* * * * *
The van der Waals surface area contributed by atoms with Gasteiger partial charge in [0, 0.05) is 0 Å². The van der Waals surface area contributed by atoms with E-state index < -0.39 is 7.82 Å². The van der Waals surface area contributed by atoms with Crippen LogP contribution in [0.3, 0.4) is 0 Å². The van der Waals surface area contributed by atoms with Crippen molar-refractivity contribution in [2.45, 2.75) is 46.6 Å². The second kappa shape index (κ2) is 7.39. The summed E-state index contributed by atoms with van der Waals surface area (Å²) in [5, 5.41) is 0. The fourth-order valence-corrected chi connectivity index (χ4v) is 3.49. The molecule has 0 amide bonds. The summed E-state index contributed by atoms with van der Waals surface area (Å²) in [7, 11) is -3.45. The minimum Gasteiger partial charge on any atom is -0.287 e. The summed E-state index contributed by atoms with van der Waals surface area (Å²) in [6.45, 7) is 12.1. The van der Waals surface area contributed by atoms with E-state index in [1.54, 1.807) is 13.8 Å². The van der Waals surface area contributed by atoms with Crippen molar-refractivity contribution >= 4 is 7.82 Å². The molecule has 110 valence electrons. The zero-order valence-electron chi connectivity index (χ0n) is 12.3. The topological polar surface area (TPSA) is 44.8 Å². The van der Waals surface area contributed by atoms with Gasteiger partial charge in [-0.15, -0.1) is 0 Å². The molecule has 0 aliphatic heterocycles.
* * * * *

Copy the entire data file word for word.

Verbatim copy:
The van der Waals surface area contributed by atoms with Gasteiger partial charge in [0, 0.05) is 0 Å². The van der Waals surface area contributed by atoms with E-state index < -0.39 is 7.82 Å². The van der Waals surface area contributed by atoms with Crippen LogP contribution in [0.3, 0.4) is 0 Å². The van der Waals surface area contributed by atoms with Crippen molar-refractivity contribution in [2.45, 2.75) is 46.6 Å². The second kappa shape index (κ2) is 7.39. The summed E-state index contributed by atoms with van der Waals surface area (Å²) in [5, 5.41) is 0. The fourth-order valence-corrected chi connectivity index (χ4v) is 3.49. The molecule has 0 amide bonds. The summed E-state index contributed by atoms with van der Waals surface area (Å²) in [7, 11) is -3.45. The minimum Gasteiger partial charge on any atom is -0.287 e. The summed E-state index contributed by atoms with van der Waals surface area (Å²) in [6.45, 7) is 12.1. The van der Waals surface area contributed by atoms with E-state index in [1.54, 1.807) is 13.8 Å². The van der Waals surface area contributed by atoms with Crippen molar-refractivity contribution >= 4 is 7.82 Å². The molecule has 110 valence electrons. The zero-order valence-electron chi connectivity index (χ0n) is 12.3. The topological polar surface area (TPSA) is 44.8 Å². The van der Waals surface area contributed by atoms with Gasteiger partial charge in [-0.15, -0.1) is 0 Å². The molecule has 0 aliphatic heterocycles.